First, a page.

Though this niche marketing is effective and has the added advantage of making it harder to compare the prices with everyday rates, it makes it equally harder to track competitors’ rates.  This essential task requires much more care in selecting truly comparable hotels for a competitive set, as well as tracking more detail as to what is included in their rates and packages.  With travelers often checking a complete city, destination or region for availability rather than just a few hotels, it also requires casting a geographically wider net to follow trends on an equally broad scale. 

Despite a strong emphasis on price comparison, travelers are now often influenced by other guests’ experiences and recommendations as reported through social media.  Although hotels must respond at once to the individual comments (both positive and negative) on review sites, travelers place more reliance on the aggregate of all comments.  Many travel sites therefore now provide an overall popularity rating for each hotel to make this easier, and RMSs need to take these into account when forecasting demand.  They can either collect the ratings directly from the individual sites or through one of the many reputation management services (such as Revinate, SearchView, HotelProtect, ReviewPro, Review Analyst, TrustYou, eBuzz Connect, Chatter Guard and ReviewMetrix) that hotels use to track how they’re mentioned online.

Automated rate comparison reporting and distribution channel management tools have become essential, and many vendors now offer both.  Rate shopping reporting from vendors such as TRAVELCLICK®, Rubicon, RateTiger, RateGain and others has grown in depth and scope, and the data is increasingly being integrated into the RMS vendors’ products for ease of comparison.  Distribution management systems such as EzYield, RateTiger, SynXis, Availpro, HBSi and others cover an ever-widening landscape of channels, and are now often integrated with the RMSs that generate the changes to maximize the speed of implementation.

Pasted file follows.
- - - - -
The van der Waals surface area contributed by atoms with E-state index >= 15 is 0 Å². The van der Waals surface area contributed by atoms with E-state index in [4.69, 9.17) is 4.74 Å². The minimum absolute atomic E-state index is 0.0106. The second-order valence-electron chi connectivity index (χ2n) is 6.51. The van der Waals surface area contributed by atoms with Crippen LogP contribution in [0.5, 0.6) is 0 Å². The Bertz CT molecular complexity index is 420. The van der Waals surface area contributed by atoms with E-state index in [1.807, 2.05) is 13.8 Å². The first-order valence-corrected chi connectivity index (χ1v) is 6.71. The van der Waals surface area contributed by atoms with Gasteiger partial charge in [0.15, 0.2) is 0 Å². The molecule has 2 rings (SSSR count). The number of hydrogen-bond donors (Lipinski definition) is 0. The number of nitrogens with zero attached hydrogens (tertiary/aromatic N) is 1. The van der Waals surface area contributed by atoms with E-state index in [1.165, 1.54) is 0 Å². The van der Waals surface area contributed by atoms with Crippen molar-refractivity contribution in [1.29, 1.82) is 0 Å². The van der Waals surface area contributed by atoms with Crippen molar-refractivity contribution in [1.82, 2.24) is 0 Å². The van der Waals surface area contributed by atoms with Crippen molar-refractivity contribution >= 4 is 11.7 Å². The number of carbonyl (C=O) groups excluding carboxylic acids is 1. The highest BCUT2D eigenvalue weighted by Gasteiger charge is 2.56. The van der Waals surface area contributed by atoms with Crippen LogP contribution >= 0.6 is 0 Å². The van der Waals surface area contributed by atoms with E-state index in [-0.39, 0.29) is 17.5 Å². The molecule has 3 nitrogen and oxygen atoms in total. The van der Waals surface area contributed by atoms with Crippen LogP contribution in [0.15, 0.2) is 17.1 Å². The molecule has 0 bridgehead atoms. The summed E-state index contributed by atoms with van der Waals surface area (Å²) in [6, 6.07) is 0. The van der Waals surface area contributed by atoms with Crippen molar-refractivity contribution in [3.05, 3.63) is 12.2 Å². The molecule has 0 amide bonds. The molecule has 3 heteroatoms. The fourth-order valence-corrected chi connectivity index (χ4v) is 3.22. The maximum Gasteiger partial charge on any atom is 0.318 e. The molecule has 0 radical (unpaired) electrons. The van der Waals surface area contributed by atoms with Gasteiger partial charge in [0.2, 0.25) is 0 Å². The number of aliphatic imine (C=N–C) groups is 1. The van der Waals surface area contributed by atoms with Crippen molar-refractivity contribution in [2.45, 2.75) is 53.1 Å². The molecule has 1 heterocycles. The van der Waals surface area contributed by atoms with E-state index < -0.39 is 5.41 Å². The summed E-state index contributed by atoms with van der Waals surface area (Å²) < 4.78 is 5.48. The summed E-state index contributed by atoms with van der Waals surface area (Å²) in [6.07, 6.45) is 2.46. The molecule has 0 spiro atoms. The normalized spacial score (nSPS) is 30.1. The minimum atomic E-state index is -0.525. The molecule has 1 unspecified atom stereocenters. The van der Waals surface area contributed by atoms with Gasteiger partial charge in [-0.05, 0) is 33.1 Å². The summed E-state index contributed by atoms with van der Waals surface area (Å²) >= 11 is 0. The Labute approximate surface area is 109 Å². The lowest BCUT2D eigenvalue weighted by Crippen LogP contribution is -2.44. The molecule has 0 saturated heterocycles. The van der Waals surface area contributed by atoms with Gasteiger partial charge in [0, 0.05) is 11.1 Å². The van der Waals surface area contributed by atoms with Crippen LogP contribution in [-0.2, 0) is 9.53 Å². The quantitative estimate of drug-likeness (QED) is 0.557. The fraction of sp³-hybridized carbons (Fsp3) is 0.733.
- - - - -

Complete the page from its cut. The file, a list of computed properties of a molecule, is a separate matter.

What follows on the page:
Not only do RMSs need to look across a wider landscape of market segments and distribution channels, they need deeper knowledge of each in order to craft the most effective offers for them.  Relevant information includes each guest’s booking patterns (season, day of week, lead time, channel, etc.), preferences, experiences and spending habits.  Gathering this requires good interfaces with the multiple systems that contain this information–central reservations, hospitality management, social networks, guest history and so on–to extract, consolidate and analyze the data.

Tracking full revenue details from guests’ folios is especially important to identify the most profitable visitors, looking beyond their room rates to include all the other outlets and activities they like to enjoy and so might be offered in future.  The same applies to groups.  Sales and catering systems already track some ancillary revenue streams such as F&B and audio-visual rentals for group events.  Extending this beyond the group’s scheduled activities to include group members’ spending throughout the property during their stay can generate a highly valuable calculation of revenue per occupied group room, or ROGR.

Try looking deeper into it from other viewpoints, too.  RevPAR is the universal comparison standard, but what does the RevPAR look like sorted by room type?  How about by room attribute, such as view?  If the revenue for one room type is often below average, why?  Is it the preferred type for front desk agents to use when upgrading guests without increasing their rate?  Is it typically occupied by group members on a discounted rate? 

Another important data set to collect is unconstrained demand; how many rooms could have been sold but were turned away for lack of space?  Reservations systems should make it truly simple for agents to record the reason why any inquiry didn’t result in a booking (just shopping, rate too high, no rooms available of the right type or at all, etc.), and must provide suitably detailed and flexible reporting.  Internet booking engines can identify how many site visits were abandoned without a reservation, although this is much trickier to assign to specific reasons.  Nonetheless, monitoring which pages a visitor looked at before abandoning the site can provide excellent feedback toward making it a more effective booking tool.

Collecting and analyzing data is critical, but it’s only meaningful if it’s as accurate as possible.  This is a never-ending process of eliminating duplicate records, checking change-of-address databases, ensuring that each system contributing data defines it in the same way, and so on.  Such a database is the essential foundation of customer relationship management (CRM) and business intelligence (BI) efforts, and is equally valuable to RMS.  The three disciplines are increasingly interrelated, all working with different views of the same crucial database.  In fact, business intelligence specialist Datavision reports that several of its clients use its system as much for revenue management as for BI.